I first heard Charissa Granger on a short video someone had posted on FaceBook. She was playing a soft haunting melody called Raindrops which was made even more interesting because she was playing the tune on the steel pan. The steel pan is an instrument we associate with the Caribbean and the sounds of Calypso and Soca music rather than with classical music. I recently spoke with Charissa on her choice of musical instrument as well as briefly on the history of the steel pan.
The origins of the steel pan can be traced back to slavery in the Caribbean (on the island of Trinidad and Tobago) and grew out of instruments called Tamboo-Bamboo which were bamboo sticks that were hit on the ground. The different sounds were made possible by the different lengths of the sticks but still there wasn’t that much melodic range (it was a rhythmic instrument) and probably came across as dull thuds. In Trinidad, the Tamboo Bamboo then evolved into beating of old scraps of metal, biscuit tins, oil pans and gin bottles. In the 1930’s musicians discovered they could produce different melodies by beating on used oil drums. They began to experiment and study the sounds of the steel so they could understand the tuning and through this the modern steel pan was born. By the 1950s the steel band as we know it today was in it’s prime in the form of Calypso in Trinidad with bands as large as 100 musicians.
Charissa who is from the island of Aruba began playing at the age of 11 in an after school program. At that time the steel pan was a dying instrument on the island so her mother thought it a good idea if she studied the instrument more seriously. By the time she was 16 and was traveling to workshops in Antigua, Barbuda and performing in the Antilles. From there it seemed a natural progression to study at university level. Northern Illinois University is the only university where one can obtain a Bachelors and Masters degree in music with the steelpan being the main instrument of study. Charissa was able to major in the steel pan and study under Liam Teague [Head of Steelpan Studies and is an Associate Professor of Music at Northern Illinois University] and Clifford Alexis co-director of the NIU Steelband . Charissa chose to interpret classical pieces and focused mainly on the challenge of the technical application of classical music on the steelpan. Under the guidance of Clifford Alexis, Charissa has the privilege of watching the process of building and tuning the pans – a learning process that could take over 10 years to master. The pans are largely made by hand using a 6 pound sledge though electric pneumatic tools are now being used to sink the metal.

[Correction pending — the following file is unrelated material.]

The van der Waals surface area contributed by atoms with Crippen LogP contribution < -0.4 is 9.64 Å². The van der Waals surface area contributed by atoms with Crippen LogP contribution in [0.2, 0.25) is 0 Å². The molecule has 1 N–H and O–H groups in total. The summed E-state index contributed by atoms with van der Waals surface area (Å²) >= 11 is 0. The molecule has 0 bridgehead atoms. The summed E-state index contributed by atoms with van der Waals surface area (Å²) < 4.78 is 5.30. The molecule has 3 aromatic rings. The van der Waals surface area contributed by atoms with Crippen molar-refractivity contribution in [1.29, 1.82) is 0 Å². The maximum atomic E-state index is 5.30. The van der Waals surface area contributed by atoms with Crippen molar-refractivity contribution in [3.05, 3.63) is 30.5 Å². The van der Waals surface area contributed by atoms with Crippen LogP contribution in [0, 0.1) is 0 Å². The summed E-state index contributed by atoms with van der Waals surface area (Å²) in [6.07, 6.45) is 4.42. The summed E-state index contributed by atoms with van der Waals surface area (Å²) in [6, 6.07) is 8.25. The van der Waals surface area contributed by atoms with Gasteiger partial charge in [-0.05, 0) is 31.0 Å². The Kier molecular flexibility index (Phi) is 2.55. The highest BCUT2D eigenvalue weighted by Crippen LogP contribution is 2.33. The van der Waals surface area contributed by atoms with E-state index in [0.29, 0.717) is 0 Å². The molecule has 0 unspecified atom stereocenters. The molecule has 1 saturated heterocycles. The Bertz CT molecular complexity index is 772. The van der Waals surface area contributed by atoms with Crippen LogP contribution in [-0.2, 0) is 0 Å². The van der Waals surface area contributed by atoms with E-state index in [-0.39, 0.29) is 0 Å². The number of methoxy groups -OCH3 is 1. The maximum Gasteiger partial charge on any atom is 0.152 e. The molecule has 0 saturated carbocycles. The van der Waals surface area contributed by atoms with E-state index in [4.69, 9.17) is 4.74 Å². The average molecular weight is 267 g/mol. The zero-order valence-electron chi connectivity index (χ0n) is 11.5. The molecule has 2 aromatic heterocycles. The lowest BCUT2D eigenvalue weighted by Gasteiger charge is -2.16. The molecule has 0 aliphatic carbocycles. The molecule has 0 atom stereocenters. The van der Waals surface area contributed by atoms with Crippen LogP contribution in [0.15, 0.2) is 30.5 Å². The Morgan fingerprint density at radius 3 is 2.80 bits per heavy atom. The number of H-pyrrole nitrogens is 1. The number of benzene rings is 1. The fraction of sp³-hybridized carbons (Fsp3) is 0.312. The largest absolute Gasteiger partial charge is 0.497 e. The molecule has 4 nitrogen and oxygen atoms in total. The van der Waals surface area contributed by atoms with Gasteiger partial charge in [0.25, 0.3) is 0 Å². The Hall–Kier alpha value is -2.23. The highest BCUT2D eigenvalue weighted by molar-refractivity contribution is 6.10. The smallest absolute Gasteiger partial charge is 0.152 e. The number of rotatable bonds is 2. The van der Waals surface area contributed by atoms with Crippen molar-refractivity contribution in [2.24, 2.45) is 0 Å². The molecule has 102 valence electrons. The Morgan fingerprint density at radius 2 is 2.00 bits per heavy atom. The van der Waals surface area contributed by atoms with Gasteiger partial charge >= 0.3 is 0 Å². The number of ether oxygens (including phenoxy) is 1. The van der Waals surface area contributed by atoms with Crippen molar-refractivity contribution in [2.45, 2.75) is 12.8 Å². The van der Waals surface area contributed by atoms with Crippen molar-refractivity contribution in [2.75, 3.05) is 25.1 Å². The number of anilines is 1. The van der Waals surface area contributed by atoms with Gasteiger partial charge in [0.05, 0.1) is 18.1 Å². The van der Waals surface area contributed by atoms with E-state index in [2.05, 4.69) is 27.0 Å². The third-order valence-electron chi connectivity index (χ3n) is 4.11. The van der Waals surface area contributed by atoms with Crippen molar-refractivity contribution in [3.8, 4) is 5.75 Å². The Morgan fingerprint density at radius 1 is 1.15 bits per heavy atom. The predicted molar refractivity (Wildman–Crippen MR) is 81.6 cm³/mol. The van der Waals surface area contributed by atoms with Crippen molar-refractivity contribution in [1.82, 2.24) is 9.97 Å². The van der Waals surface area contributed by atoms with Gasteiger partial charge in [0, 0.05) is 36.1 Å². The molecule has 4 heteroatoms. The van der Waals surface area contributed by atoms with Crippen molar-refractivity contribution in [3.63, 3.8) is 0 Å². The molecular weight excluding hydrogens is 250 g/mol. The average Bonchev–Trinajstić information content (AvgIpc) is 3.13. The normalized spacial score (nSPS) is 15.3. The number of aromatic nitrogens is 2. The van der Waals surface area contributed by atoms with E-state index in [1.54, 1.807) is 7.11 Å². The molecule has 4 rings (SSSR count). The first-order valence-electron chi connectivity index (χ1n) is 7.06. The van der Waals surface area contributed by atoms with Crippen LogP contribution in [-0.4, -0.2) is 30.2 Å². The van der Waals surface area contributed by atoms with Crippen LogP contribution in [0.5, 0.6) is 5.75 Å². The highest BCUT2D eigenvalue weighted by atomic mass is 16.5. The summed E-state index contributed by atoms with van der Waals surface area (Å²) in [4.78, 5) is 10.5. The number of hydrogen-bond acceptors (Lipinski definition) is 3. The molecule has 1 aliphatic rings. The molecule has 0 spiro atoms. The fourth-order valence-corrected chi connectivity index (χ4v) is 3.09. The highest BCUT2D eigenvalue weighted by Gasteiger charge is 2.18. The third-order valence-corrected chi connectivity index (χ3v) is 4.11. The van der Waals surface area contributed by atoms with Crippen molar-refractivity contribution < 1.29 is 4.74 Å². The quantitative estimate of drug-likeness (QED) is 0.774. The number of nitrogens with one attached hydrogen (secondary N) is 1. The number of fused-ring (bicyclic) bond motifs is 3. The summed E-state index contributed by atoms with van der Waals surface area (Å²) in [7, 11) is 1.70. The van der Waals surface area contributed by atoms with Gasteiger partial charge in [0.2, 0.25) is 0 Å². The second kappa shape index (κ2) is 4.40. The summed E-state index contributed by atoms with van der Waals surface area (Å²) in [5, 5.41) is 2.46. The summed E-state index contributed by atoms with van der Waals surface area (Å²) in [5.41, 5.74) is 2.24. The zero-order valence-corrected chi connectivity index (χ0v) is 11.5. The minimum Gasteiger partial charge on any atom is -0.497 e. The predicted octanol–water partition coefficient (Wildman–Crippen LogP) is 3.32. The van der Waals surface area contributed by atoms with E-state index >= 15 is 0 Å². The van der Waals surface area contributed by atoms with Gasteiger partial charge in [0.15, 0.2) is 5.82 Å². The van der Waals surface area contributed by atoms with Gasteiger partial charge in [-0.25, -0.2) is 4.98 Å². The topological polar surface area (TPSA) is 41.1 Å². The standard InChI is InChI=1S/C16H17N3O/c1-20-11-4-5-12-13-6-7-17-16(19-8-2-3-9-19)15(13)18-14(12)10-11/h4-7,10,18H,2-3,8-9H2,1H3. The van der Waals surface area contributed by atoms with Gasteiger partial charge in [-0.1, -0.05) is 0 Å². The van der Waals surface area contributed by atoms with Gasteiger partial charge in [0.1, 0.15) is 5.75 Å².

Charissa started to play classical music to show the versatility of the steelpan and like many other instruments can be used for a range of genres. People are blown away and impressed with hearing the steelpan playing classical music. You can take the scores of say a violin or piano, transcribe and play it in a steel band. Charissa also enjoys playing jazz, improvising and soundscapes, the variety enables her to have a musical balance between traditional steelpan music and other forms of music. Playing the steelpan in this way has given her an additional technical ability. She is presently a graduate student of musicology at the University of Amsterdam and has hopes for the future is to get steelpan into a new musical space but also to research more into the music itself and again achieve a balance between being a musician and being a musicologist
Raindrops composed by Liam Teague and interpreted by Charrisa Granger